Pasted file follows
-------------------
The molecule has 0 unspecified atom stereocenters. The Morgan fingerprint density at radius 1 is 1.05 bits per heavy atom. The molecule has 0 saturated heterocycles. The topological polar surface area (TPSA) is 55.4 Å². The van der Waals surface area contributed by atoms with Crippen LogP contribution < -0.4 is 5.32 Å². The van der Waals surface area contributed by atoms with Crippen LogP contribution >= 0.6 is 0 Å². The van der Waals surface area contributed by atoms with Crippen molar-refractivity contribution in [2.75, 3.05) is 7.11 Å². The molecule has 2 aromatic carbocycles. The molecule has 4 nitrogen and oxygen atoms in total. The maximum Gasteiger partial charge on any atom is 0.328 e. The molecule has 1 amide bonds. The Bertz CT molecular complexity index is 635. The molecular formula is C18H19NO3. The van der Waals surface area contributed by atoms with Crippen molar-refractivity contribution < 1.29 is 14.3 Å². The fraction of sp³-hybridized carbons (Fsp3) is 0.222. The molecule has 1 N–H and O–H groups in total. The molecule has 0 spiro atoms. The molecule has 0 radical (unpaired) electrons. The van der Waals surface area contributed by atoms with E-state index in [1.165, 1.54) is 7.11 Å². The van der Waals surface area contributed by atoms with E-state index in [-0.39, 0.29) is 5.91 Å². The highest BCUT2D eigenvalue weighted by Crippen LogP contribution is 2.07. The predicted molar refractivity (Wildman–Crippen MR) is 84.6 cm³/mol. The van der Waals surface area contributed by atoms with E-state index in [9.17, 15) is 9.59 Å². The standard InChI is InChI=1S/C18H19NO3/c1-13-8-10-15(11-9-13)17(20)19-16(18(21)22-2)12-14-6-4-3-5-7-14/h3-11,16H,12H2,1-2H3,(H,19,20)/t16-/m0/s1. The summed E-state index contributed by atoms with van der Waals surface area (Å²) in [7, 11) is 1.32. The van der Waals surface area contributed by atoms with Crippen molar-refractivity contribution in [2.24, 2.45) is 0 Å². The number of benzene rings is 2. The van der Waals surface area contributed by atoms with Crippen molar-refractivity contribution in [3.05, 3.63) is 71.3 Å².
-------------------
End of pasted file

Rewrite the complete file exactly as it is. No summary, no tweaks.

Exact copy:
The molecule has 0 unspecified atom stereocenters. The Morgan fingerprint density at radius 1 is 1.05 bits per heavy atom. The molecule has 0 saturated heterocycles. The topological polar surface area (TPSA) is 55.4 Å². The van der Waals surface area contributed by atoms with Crippen LogP contribution < -0.4 is 5.32 Å². The van der Waals surface area contributed by atoms with Crippen LogP contribution >= 0.6 is 0 Å². The van der Waals surface area contributed by atoms with Crippen molar-refractivity contribution in [2.75, 3.05) is 7.11 Å². The molecule has 2 aromatic carbocycles. The molecule has 4 nitrogen and oxygen atoms in total. The maximum Gasteiger partial charge on any atom is 0.328 e. The molecule has 1 amide bonds. The Bertz CT molecular complexity index is 635. The molecular formula is C18H19NO3. The van der Waals surface area contributed by atoms with Crippen molar-refractivity contribution < 1.29 is 14.3 Å². The fraction of sp³-hybridized carbons (Fsp3) is 0.222. The molecule has 1 N–H and O–H groups in total. The molecule has 0 spiro atoms. The molecule has 0 radical (unpaired) electrons. The van der Waals surface area contributed by atoms with E-state index in [1.165, 1.54) is 7.11 Å². The van der Waals surface area contributed by atoms with E-state index in [-0.39, 0.29) is 5.91 Å². The highest BCUT2D eigenvalue weighted by Crippen LogP contribution is 2.07. The predicted molar refractivity (Wildman–Crippen MR) is 84.6 cm³/mol. The van der Waals surface area contributed by atoms with E-state index in [9.17, 15) is 9.59 Å². The standard InChI is InChI=1S/C18H19NO3/c1-13-8-10-15(11-9-13)17(20)19-16(18(21)22-2)12-14-6-4-3-5-7-14/h3-11,16H,12H2,1-2H3,(H,19,20)/t16-/m0/s1. The summed E-state index contributed by atoms with van der Waals surface area (Å²) in [7, 11) is 1.32. The van der Waals surface area contributed by atoms with Crippen molar-refractivity contribution in [2.24, 2.45) is 0 Å². The number of benzene rings is 2. The van der Waals surface area contributed by atoms with Crippen molar-refractivity contribution in [3.05, 3.63) is 71.3 Å².